Friction between Forest Service and Dominion Over Pipeline Permitting

A lengthy March 20, 2017, Richmond Times-Dispatch article, “Testimony, correspondence, show friction between Dominion, U.S. Forest Service, over pipeline permitting,” discusses the many ways in which Dominion has repeatedly failed to provide information requested and required by the U.S. Forest Service, information relevant to Dominion’s proposed pipeline through steep slope areas of the George Washington and Monongahela National Forests. But despite Dominion’s failure to respond to Forest Service requests, during a U.S. Senate committee hearing on energy infrastructure last week a top Dominion official complained about the Forest Service’s slowness in responding to Dominion’s application!

A February 22, 2017 letter to Monongahela Forest supervisor Clyde Thompson from James Thompson, a West Virginia University professor and specialist in soils and land use who has been contracted by the Forest Service as a third-party reviewer for the pipeline project, discusses in detail Dominion’s failures. Teleconferences with the Forest Service on November 21 and December 8, 2016, and another on February 17, 2017, were planned as opportunities for Dominon to present their proposed “Best in Class” Steep Slopes Program and solicit Forest Service feedback. At none of these meetings did Dominion provide any specific or targeted information that would allow the Forest Service to properly evaluate Dominion’s proposal. Further, the analyses and documentation from Dominion does not include data or information derived from the Order 1 Soil Survey previously prepared for National Forest lands along the route. Professor Thompson also notes that Dominion is not making available to meeting participants the documents and data critical for discussion of agenda topics until less than 24 hours before the scheduled teleconferences!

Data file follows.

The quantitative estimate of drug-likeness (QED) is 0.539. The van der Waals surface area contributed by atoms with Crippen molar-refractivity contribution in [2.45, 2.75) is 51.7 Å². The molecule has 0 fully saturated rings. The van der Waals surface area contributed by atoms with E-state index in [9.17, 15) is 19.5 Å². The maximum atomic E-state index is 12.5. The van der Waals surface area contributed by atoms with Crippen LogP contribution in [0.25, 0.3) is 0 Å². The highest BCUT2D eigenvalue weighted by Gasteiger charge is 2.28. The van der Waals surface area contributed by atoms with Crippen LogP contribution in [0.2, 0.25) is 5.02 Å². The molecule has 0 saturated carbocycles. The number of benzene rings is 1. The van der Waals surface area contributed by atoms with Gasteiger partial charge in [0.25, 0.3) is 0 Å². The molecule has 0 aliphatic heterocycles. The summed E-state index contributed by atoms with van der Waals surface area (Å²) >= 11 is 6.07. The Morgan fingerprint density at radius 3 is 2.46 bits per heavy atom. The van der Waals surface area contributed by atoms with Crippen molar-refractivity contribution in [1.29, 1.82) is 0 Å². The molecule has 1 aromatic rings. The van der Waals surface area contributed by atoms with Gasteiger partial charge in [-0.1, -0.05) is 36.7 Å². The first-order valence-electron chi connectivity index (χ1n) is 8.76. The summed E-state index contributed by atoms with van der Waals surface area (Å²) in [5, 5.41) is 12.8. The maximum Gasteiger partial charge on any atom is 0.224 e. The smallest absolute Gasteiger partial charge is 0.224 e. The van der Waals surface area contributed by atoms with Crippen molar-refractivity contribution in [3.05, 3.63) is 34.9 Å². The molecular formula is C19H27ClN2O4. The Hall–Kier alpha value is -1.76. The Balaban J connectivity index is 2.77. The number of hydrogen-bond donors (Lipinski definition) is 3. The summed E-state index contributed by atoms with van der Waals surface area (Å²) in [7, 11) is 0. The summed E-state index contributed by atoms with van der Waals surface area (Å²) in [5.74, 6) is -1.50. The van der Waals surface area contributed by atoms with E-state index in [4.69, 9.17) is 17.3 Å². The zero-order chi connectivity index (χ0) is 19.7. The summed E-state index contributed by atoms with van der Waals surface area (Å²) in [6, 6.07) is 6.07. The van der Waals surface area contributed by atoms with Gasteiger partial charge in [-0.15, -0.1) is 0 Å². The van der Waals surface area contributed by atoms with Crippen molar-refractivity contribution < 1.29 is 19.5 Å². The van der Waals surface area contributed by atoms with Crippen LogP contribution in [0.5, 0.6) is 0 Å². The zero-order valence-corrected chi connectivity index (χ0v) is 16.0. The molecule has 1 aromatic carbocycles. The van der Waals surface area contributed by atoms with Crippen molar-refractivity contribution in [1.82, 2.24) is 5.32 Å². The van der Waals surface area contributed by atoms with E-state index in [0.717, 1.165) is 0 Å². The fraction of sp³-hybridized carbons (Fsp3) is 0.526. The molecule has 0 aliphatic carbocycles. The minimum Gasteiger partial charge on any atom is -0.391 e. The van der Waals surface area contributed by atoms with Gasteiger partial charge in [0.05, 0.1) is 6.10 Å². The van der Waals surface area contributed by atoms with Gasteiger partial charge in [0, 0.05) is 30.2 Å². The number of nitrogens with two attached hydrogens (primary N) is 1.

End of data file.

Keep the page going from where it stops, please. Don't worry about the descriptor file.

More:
Read Professor Thompson’s letter here and the Richmond Times-Dispatch article here.

Remember that the Forest Service is requesting public comments on the authorization of the ACP on National Forest lands and on the proposed amendments of the Land and Resource Management Plans (LRMPs) that would allow the ACP to be constructed across the Monongahela and George Washington National Forests. For instructions on how to comment, see our January 10, 2017, Web page posting.